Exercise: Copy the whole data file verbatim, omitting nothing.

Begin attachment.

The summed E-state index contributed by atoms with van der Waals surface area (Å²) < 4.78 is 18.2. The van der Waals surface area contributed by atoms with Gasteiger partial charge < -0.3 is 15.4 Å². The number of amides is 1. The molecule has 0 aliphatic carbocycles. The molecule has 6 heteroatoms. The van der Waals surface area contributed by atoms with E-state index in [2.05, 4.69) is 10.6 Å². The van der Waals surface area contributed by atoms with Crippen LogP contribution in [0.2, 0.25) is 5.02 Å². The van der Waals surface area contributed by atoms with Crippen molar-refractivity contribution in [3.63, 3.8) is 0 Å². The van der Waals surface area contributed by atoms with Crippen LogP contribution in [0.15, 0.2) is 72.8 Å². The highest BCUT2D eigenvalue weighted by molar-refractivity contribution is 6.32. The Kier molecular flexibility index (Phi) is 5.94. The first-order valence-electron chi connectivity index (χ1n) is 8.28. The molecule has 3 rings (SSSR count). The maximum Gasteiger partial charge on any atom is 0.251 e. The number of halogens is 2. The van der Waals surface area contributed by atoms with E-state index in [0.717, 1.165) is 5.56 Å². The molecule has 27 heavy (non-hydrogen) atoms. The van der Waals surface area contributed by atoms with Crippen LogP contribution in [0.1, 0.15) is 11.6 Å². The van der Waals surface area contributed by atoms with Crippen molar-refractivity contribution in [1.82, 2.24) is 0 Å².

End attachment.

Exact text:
The summed E-state index contributed by atoms with van der Waals surface area (Å²) < 4.78 is 18.2. The van der Waals surface area contributed by atoms with Gasteiger partial charge < -0.3 is 15.4 Å². The number of amides is 1. The molecule has 0 aliphatic carbocycles. The molecule has 6 heteroatoms. The van der Waals surface area contributed by atoms with E-state index in [2.05, 4.69) is 10.6 Å². The van der Waals surface area contributed by atoms with Crippen LogP contribution in [0.2, 0.25) is 5.02 Å². The van der Waals surface area contributed by atoms with Crippen molar-refractivity contribution in [3.63, 3.8) is 0 Å². The van der Waals surface area contributed by atoms with Crippen LogP contribution in [0.15, 0.2) is 72.8 Å². The highest BCUT2D eigenvalue weighted by molar-refractivity contribution is 6.32. The Kier molecular flexibility index (Phi) is 5.94. The first-order valence-electron chi connectivity index (χ1n) is 8.28. The molecule has 3 rings (SSSR count). The maximum Gasteiger partial charge on any atom is 0.251 e. The number of halogens is 2. The van der Waals surface area contributed by atoms with E-state index in [0.717, 1.165) is 5.56 Å². The molecule has 27 heavy (non-hydrogen) atoms. The van der Waals surface area contributed by atoms with Crippen LogP contribution in [0.1, 0.15) is 11.6 Å². The van der Waals surface area contributed by atoms with Crippen molar-refractivity contribution in [1.82, 2.24) is 0 Å².